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    Question: Treatment or not

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    CancerChicky asked a questionMalignant Mesothelioma

    Are night sweats a side effect of chemo or radiation?

    4 answers
    • cllinda's Avatar
      cllinda

      I would ask your doctor. Sometimes the meds mess around with our hormones and cause things like night sweats, hot flashes and more. They may have something that can help. It really has to be bad in this summer heat.
      Do you have a ceiling fan? It might help to run it at night.

      5 days ago
    • CancerChicky's Avatar
      CancerChicky

      Thanks, I plan on bringing it up this week. I have a little fan I clamp to my nightstand that feels good, I just want to be sure this isn't a symptom of more things happening.

      4 days ago
    • LiveWithCancer's Avatar
      LiveWithCancer

      I have night sweats, too. I know that is a question included on the questionnaire I have to answer every time I see the doctor. No one has ever commented about the fact that I mark it "yes" so apparently, at least in my case, it is nothing they are concerned about...

      (That might be because it isn't affecting THEM!!! Night sweats can be miserable!)

      4 days ago
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    CancerChicky asked a questionMalignant Mesothelioma

    Which would you say makes you more tired and fatigued, radiation or chemo?

    5 answers
    • cllinda's Avatar
      cllinda

      I had chemo first and I was so sick that they took me off early. We waited about a month so I could heal and then started radiation. Towards the last few weeks, I was taking 3-4 short maps and going to bed at 8 pm. So I will say radiation gave me more fatigue. But everyone is different.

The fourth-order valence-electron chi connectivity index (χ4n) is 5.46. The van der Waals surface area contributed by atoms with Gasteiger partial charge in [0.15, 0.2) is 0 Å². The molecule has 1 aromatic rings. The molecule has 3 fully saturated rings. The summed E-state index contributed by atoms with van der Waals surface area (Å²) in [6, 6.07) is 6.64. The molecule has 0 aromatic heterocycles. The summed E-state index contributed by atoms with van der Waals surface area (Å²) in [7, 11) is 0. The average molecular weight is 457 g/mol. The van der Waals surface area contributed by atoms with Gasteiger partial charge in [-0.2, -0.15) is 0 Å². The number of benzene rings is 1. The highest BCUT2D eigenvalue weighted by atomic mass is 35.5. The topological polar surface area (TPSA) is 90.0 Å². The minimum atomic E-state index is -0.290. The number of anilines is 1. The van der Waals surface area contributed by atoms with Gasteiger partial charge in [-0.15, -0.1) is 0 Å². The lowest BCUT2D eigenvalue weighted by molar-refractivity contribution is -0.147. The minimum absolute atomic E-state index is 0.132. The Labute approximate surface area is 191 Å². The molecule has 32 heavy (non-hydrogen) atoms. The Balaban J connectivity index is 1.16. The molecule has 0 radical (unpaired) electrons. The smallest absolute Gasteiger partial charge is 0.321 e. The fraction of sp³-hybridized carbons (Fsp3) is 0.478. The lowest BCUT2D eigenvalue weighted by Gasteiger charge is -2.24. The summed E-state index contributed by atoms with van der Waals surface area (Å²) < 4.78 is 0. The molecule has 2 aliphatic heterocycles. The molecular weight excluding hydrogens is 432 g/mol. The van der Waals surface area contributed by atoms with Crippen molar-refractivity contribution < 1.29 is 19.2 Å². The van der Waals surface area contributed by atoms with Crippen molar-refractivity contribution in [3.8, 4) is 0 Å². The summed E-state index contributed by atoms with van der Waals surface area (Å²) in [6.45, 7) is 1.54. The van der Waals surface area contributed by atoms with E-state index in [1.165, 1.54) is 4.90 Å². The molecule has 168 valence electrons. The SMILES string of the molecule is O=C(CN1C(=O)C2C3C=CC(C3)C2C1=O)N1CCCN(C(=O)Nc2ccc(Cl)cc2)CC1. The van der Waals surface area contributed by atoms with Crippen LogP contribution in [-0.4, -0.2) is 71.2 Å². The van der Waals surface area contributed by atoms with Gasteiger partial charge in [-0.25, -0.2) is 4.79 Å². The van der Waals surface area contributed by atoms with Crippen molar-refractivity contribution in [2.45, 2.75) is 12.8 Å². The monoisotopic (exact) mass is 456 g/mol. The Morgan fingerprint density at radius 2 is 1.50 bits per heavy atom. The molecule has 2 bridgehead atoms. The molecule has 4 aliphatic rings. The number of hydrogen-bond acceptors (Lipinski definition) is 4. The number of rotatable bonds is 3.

6 days ago
    • Kp2018's Avatar
      Kp2018

      For me, it's hard to say since my treatment consisted of 20 weeks of chemo, followed by a month's break, and then 4 weeks of hypofractionated radiation. Toward the end of radiation was when fatigue became evident. Since it was a long sequence of treatment, I think it's hard to determine if the fatigue was due solely to the radiation, or to the cumulative effects of both the chemo and radiation.

      I was pretty lucky relative to responding to treatment and experienced few side effects. My oncologist attributed my continuing energy to the fact that I am an avid exerciser, and never missed a walk (several mile a day) or an exercise class (cardio and yoga) throughout treatment. Toward the end, I have to admit that I was pretty much just going through the motions during cardio classes. It took about two months to begin to get my old energy back.

      5 days ago
    • LiveWithCancer's Avatar
      LiveWithCancer

      Radiation had a longer-term impact on my fatigue levels. It went on for a couple of years, really. Fatigue with chemo was more pronounced, but it only lasted a short while after each treatment.

      4 days ago